No one is unsusceptible to experiencing mental health problems. In fact, anyone can suffer from a mental health ailment.  According to Mental Health America, an estimated 54 million Americans suffer from some form of mental disorder in a given year.

Fortunately, a supportive network of family and friends can make all the difference in an individual’s recovery process. You can help your friend or family member by talking with him or her about mental health problems and allowing your loved one to feel open and comfortable speaking about their mental health.

How to Talk About Mental Health

How do you begin a beneficial discussion about mental health? Try leading with these questions and make certain to actively listen to your friend or family member’s response.
    I am worried about you. Would you like to talk about what you are experiencing? If not, whom are you most comfortable speaking to?
    What can I do to help you to openly speak about issues with your parents or someone else who is responsible and cares for you?
    I am somebody who cares and wants to listen. What would you like me to know about how you are feeling?
    Who or what has aided you in coping with similar problems in the past?
    Sometimes talking to someone who has dealt with a similar experience helps.
    Do you know of any individuals who have experienced similar types of problems who you can speak with?
    It is apparent that you are experiencing a difficult time in your life. How can I help you to acquire help?
    What can I do to assist you in finding more information about mental health problems?

When speaking about mental health problems:
    Understand how to connect your loved one to help.
    Communicate your purpose in a straightforward manner.
    Discuss the subject in a space where your loved one feels safe, and at a time that he or she feels safe.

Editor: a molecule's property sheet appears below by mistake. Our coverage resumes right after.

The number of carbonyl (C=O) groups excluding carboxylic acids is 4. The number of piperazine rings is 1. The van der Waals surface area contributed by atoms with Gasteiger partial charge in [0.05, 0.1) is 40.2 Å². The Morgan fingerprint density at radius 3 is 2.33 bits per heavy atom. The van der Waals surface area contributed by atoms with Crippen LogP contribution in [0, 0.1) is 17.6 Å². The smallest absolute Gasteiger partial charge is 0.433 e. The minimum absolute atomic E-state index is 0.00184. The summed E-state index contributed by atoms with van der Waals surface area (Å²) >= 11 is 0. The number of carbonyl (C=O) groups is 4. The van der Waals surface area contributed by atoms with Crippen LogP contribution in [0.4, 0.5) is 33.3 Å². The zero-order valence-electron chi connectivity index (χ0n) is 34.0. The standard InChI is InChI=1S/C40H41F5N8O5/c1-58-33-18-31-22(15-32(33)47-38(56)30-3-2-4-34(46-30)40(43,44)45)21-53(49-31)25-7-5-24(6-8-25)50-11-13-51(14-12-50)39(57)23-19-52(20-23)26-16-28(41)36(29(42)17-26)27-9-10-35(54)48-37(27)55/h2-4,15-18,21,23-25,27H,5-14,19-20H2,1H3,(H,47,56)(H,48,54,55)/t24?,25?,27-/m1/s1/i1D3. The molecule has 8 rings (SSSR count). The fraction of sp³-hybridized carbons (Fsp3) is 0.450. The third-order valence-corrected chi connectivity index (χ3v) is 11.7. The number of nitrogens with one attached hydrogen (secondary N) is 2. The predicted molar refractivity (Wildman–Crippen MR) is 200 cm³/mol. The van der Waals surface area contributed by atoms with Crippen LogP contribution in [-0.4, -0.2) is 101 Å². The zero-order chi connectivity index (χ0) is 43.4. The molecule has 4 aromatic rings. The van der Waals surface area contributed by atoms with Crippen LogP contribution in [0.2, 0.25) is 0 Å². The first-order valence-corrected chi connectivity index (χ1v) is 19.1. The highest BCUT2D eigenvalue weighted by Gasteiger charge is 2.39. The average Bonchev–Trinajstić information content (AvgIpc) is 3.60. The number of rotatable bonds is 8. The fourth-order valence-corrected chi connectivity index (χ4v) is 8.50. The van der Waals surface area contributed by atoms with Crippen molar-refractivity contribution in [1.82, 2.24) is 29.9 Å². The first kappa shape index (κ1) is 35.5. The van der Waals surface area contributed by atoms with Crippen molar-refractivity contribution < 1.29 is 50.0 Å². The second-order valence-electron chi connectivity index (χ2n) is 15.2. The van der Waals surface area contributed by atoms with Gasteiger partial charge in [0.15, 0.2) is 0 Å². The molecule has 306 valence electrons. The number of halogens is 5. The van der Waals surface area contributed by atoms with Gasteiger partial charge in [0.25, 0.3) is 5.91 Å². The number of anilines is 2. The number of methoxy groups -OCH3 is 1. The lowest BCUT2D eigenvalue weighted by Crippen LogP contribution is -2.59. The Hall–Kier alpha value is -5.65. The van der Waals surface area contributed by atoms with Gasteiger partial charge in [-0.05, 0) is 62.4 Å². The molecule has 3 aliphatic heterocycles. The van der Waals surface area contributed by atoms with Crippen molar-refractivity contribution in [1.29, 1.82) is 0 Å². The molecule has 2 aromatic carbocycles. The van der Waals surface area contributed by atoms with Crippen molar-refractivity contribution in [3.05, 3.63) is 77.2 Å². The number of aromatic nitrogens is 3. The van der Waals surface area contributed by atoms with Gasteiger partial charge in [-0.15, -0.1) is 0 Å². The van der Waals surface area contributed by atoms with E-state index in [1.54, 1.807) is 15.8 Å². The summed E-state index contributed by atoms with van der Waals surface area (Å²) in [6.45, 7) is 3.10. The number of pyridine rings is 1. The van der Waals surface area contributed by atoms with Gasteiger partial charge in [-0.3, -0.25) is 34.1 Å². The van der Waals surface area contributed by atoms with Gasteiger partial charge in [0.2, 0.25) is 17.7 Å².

Pay attention to reactions during the discussion and back up or slow down if the person looks upset or becomes confused.

Make a comparison
It may be helpful to make a comparison to a physical illness. For instance, many individuals may become sick with a cold, however only a few catch something serious like diabetes. Individual who have a cold are often able to participate in their daily activities. However, if they get diabetes, they will have to see a doctor and take medicine.
Furthermore, feelings of anxiety, worry, sadness, anger, or sleep problems are common for most individuals. However, when these feelings last for a long time, become very intense, and begin to interfere with work, school, and relationships it may be a sign of a mental health ailment. Similarly to individuals who need to get professional help and take medicine for physical problems, someone with a mental health problem may need to participate in therapy and/or take medicine to recover.
 It is crucial to feel comfortable talking about your mental health to your family and friends. Capitol Care, a leader in mental health services, offers many support groups where individuals can feel comfortable and open speaking about their mental health. Call Capitol Care for a confidential discussion. (205) 956-2000.